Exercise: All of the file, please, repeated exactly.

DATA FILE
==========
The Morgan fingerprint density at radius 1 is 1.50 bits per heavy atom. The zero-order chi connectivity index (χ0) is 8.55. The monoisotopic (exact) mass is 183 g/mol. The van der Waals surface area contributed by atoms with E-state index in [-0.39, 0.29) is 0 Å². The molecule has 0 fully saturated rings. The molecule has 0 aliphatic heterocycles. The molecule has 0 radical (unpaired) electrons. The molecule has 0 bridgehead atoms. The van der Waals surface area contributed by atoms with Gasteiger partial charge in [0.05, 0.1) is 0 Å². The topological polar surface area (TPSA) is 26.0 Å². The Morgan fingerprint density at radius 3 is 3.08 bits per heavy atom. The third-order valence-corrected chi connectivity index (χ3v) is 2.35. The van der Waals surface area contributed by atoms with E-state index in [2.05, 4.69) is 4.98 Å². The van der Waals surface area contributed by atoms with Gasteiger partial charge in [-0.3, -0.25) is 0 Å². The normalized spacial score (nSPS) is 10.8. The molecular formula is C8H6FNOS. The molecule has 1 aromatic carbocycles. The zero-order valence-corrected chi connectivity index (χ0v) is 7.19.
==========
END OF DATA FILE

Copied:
The Morgan fingerprint density at radius 1 is 1.50 bits per heavy atom. The zero-order chi connectivity index (χ0) is 8.55. The monoisotopic (exact) mass is 183 g/mol. The van der Waals surface area contributed by atoms with E-state index in [-0.39, 0.29) is 0 Å². The molecule has 0 fully saturated rings. The molecule has 0 aliphatic heterocycles. The molecule has 0 radical (unpaired) electrons. The molecule has 0 bridgehead atoms. The van der Waals surface area contributed by atoms with Gasteiger partial charge in [0.05, 0.1) is 0 Å². The topological polar surface area (TPSA) is 26.0 Å². The Morgan fingerprint density at radius 3 is 3.08 bits per heavy atom. The third-order valence-corrected chi connectivity index (χ3v) is 2.35. The van der Waals surface area contributed by atoms with E-state index in [2.05, 4.69) is 4.98 Å². The van der Waals surface area contributed by atoms with Gasteiger partial charge in [-0.3, -0.25) is 0 Å². The normalized spacial score (nSPS) is 10.8. The molecular formula is C8H6FNOS. The molecule has 1 aromatic carbocycles. The zero-order valence-corrected chi connectivity index (χ0v) is 7.19.